As of midday Friday, there have been no reports of Mayor Rahm Emanuel considering the use of remote-controlled robotic policing devices to clear the streets of the striking Chicago teachers.
But just in case Rahm gets any funny ideas, he should know that those teachers have at least one mechanized strike supporter in their corner.
I encountered Strikebot on Thursday’s picket line at Lane Tech High School, scurrying around teachers’ feet near the curb on Western Ave. as an endless stream of supportive honks filled the air. Lindsay Smit and Ben Durham, physics and robotics teachers at the school, had created the robot—using no CPS money or supplies, they emphasized several times—“to walk the picket line with us.”
Smit was operating Strikebot with what looked like a Playstation controller. A sign reading “Strikebot Loves Teachers” was waving from left to right; a small gray plastic piece with two circular orange pieces that looked like eyes moved front to back like a head nodding “yes” to the question “Are Chicago teachers total badasses?” A few drops of rain started coming down, so Smit opened up Strikebot’s blue and green-plaid umbrella.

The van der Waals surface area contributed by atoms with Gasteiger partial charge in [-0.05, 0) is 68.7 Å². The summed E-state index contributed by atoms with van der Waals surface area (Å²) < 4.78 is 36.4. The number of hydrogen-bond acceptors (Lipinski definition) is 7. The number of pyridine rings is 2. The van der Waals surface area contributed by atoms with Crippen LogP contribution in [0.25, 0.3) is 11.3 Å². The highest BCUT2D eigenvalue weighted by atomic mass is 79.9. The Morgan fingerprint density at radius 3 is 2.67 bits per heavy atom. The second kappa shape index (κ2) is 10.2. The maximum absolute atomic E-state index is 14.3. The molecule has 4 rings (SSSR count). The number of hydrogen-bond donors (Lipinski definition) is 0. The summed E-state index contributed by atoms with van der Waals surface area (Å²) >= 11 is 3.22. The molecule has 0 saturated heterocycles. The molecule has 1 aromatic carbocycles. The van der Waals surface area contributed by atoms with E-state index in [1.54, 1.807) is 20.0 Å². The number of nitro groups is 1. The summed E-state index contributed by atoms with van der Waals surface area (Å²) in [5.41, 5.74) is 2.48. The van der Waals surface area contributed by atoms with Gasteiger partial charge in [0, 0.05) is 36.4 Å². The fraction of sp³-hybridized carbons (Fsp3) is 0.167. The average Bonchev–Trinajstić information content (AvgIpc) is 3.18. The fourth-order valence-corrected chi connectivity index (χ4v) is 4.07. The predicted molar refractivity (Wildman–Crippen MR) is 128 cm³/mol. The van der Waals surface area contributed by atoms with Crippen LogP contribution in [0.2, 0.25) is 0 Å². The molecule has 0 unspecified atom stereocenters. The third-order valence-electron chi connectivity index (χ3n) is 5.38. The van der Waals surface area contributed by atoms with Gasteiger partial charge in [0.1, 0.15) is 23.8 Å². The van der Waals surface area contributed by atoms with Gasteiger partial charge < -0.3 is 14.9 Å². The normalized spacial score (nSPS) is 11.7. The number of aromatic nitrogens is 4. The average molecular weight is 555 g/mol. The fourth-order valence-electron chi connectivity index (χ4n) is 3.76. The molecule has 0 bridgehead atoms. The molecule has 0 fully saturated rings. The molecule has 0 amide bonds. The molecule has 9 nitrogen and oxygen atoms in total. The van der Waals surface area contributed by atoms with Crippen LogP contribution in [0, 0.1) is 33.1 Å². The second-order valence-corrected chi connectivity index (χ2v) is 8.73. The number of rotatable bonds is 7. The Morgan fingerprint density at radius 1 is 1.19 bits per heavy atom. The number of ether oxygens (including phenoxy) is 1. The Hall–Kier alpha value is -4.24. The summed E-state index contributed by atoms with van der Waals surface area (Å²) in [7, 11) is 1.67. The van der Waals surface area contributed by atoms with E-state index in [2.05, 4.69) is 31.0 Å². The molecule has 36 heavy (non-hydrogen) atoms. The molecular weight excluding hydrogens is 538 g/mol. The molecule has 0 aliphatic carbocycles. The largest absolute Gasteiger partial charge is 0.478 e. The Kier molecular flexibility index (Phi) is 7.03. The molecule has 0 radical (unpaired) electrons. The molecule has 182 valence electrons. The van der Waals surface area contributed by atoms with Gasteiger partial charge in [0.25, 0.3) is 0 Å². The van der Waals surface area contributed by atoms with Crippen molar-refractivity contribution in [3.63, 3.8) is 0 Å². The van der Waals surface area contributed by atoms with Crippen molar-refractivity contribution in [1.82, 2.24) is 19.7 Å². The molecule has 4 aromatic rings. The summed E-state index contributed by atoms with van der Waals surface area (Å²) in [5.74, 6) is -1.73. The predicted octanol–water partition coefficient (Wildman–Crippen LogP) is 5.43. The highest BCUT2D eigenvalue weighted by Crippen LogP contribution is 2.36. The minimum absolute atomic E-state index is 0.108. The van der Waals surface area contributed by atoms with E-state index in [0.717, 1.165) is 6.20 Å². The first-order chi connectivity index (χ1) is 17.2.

As I was examining a small crossed-out picture of Rahm Emanuel’s head, Smit pushed a button; the lever holding the picture popped out and Rahm’s head began spinning in circles–a fair robotic representation of what can only be assumed to be Emanuel’s reaction to the sea of red-clad teachers blanketing the streets of every neighborhood every day this week.
Strikebot seemed pretty chill, his function mostly relegated to morale-boosting on the picket line. But if Rahm decides to turn the teachers/CPS contract fight into open robotic street battles, my money’s on Strikebot. I mean, since last year, nobody thought the CTU would or could strike, but here we are, day five. I’m sure if you push them far enough, the teachers’ robots can be just as fierce as the educators themselves.
By Micah Uetricht